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Kirsty Logan

Hello! I’m Kirsty Logan, a writer of novels and short stories. My latest work is the Audible Original The Sound at the End. My other books are Things We Say In The Dark, The Gloaming, The Gracekeepers, A Portable Shelter, and The Rental Heart & Other Fairytales.

Latest News

Kirsty Logan

Hello! I’m Kirsty Logan, a writer of novels and short stories. My latest work is the Audible Original The Sound at the End. My other books are Things We Say In The Dark, The Gloaming, The Gracekeepers, A Portable Shelter, and The Rental Heart & Other Fairytales.

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Thievery: The Last 3,600 Seconds

21st May 2010 in Thievery, Writing

Thievery is a series of blog posts about my story inspirations.

The Story:

‘The Last 3,600 Seconds’, first published at Circlet, reprinted in The Forest Book of Bedtime Stories and The Moose & Pussy 6: Crucifiction.

The Inspiration:

I woke up at 4am one August morning with a line from a song stuck in my head: “I dreamed that the world was crumbling down, we sat on my back porch and watched it”.

The line is from a Matchbox 20 song, ‘Busted’, which I hadn’t listened to in years. When I was about 15 years old, I played  their album ‘Yourself Or Someone Like You’ on a loop for about three months, which I’m sure my mother was very pleased about. I have no idea why that song popped into my head that morning ten years later, because it’s seriously the type of music that only a 15 year-old could appreciate. But I love the way synapses crossfire like that.

One of the standard drunk-at-a-party questions (at least in my social circle!) is ‘What would you do if the world was about to end?’, and everyone says things like ‘phone my mum’ or ‘tell my boss to fuck himself’ or ‘tell my best friend I’m secretly in love with her’. But I don’t think you’d really have a choice. The world is ending, and it’s ending now, and you’re with someone that you don’t even like that much but fuck it, it’s this or nothing so you’d better just make the most of it.

I’ve always thought there was something intimate about the apocalypse, in that the person you are with at that moment is the last person you will ever know – their face is the last thing you will see, and whatever they say is the last thing you will hear. I wanted to explore that intimacy, so it became an erotica story. Almost everything I write seems to be about sex in some way. I liked the line in the song “I don’t need you crowding up my space, I just want to get inside you”, and I decided to take it literally: the eroticism of merging the cells of your body with someone else’s.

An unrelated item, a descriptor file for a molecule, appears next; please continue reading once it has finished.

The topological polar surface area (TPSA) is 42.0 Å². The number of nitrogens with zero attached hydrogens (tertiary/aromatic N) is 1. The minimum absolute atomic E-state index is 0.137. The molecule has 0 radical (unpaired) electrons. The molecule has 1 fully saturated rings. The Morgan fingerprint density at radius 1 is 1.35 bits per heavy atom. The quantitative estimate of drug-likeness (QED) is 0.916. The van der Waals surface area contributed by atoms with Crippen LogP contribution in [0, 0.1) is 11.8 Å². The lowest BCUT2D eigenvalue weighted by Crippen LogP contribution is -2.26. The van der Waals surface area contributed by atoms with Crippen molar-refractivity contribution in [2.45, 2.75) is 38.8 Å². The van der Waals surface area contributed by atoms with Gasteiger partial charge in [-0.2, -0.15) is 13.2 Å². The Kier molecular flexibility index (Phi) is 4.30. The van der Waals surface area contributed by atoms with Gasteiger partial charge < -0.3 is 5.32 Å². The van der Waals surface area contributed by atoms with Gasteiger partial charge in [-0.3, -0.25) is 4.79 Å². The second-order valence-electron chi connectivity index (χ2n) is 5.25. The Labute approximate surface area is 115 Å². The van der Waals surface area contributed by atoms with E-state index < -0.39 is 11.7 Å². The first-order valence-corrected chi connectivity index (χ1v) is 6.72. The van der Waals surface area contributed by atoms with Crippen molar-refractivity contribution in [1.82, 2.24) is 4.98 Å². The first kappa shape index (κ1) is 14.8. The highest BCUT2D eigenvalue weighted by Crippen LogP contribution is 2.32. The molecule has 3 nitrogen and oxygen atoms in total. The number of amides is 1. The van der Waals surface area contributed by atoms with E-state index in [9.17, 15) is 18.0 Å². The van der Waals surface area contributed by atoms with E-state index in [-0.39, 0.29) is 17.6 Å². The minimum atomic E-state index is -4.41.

So that night after my girlfriend went to bed I listened to the song a bunch of times, and I tried to think what the apocalypse would smell and sound like, and I drank a glass of wine and sat at the kitchen table with all the lights off and typed in the glow of my laptop screen. It took about twenty minutes. I didn’t edit. Sometimes stories are already lurking in your brain, waiting for you to uncover them.

(Note: You might notice that the song says ‘porch’ but my story says ‘roof’. This is because I have never seen a porch. Well, OK, I’ve seen them in films like Trouble the Water and Gone With the Wind, but I had never seen one in real life. Porches are not a thing that European houses really have. They have vestibules and balconies and conservatories, but not porches that you would sit on. And sure, I have been outside Europe, like to the US and South Africa and Japan, but I really don’t remember seeing any porches. Besides, I bet you could see more of the apocalypse from a roof.)

3 responses to “Thievery: The Last 3,600 Seconds”

  1. I love this kind of behind-the-brain stuff! Fantastic. And now that you say that, you’re right. Porches are very American. I’ve never seen them anywhere else in my travels. The funny thing is that I think people rarely use them anymore, but they’re still considered an important element of a house for some reason…

  2. MacGlas says:

    It may be helpful (to follow the tangent off the point) to explain that many British and European houses have porches in the sense of sheltered structures for doorways – almost all old churches, for example. But in the US a porch is what we Brits would (or used to) commonly call a veranda. These can still be seen on many bungalows built before 1940 in the coastal south of England, and occasionally as an upper-floor feature on houses of the same era.
    Now back to the erotica.

  3. Kirsty Logan says:

    Shanna, glad you liked it! I love reading about writers’ processes and inspiration, I wish all my writerly friends would talk about it.

    Alan, I know what you mean about British porches, but I don’t think they’re the sort of structures that you’d sit on to watch the apocalypse.

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